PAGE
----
Proceedings of The 6th International Conference on Research in Teaching and Education
The Place of Race in Teacher Identity: An Implementation of Archer’s Morphogenetic Model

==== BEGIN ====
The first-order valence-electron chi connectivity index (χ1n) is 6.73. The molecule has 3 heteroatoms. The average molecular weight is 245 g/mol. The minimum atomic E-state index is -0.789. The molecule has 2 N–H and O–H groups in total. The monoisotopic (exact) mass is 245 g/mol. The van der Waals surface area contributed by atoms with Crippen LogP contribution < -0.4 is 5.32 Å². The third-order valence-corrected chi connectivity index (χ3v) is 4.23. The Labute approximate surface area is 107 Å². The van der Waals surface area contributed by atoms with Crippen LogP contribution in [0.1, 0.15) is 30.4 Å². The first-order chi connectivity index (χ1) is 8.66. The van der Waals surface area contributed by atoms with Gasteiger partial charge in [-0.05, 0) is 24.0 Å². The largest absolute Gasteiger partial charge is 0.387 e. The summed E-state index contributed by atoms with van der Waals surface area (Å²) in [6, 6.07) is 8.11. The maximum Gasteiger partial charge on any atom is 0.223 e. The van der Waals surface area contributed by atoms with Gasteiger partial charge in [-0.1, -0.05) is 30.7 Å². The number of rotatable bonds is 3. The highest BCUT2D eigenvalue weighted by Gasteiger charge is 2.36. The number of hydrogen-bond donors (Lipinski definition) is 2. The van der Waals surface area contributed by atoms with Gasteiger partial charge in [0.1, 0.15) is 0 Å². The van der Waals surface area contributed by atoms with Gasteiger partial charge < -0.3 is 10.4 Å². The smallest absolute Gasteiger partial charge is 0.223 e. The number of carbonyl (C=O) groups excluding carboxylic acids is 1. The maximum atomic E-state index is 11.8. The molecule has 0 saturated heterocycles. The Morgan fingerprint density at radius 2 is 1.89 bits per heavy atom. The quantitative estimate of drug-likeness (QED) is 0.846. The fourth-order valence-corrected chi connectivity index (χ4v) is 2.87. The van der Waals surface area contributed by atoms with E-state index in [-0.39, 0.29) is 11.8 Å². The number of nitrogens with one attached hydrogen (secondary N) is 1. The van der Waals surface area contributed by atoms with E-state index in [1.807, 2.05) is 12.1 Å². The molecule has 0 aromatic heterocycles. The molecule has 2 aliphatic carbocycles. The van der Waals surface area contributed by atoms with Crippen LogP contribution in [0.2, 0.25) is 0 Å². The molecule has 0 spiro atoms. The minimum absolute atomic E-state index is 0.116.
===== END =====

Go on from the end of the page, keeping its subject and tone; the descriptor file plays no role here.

In recent decades, educationalists and social psychologists have shown particular interest in teacher’s identity and connection with race as an important identity marker as highlighted by the anti-racist movement (Fordham and Ogbu,1986; Ladson‐Billings, 2000). The identity markers of a teacher provide the foundations of their personal and social identity and how they influence the social contexts the teachers experience. This research focuses uses Archer’s Morphogenetic model as a conceptual framework to highlight agency in situational influences on teacher’s identity and how their reflexivity allows them to navigate the social influence discourses of race, impact their identity. Identifying race as the main criterion, twenty-one teachers (majority were racial minorities) across England were interviewed for this research. Together their life histories and reflections given over forty hours of interviewing shape the empirical foundations of this study. The analysis of this research revealed the significant role of familial heritage, friendships, and teacher role models in contributing to both white and racial minority teacher’s race identity. It also showed that the perception of the influence of their race identity ranged throughout their teaching careers and influenced by the school climate and student school demographics. The analysis also revealed that the attitudes towards race in society and the political discourses led to feelings of self-doubt, invisibility, and marginalization amongst racial minority teachers early in their life impacting their professional identities in their teaching role.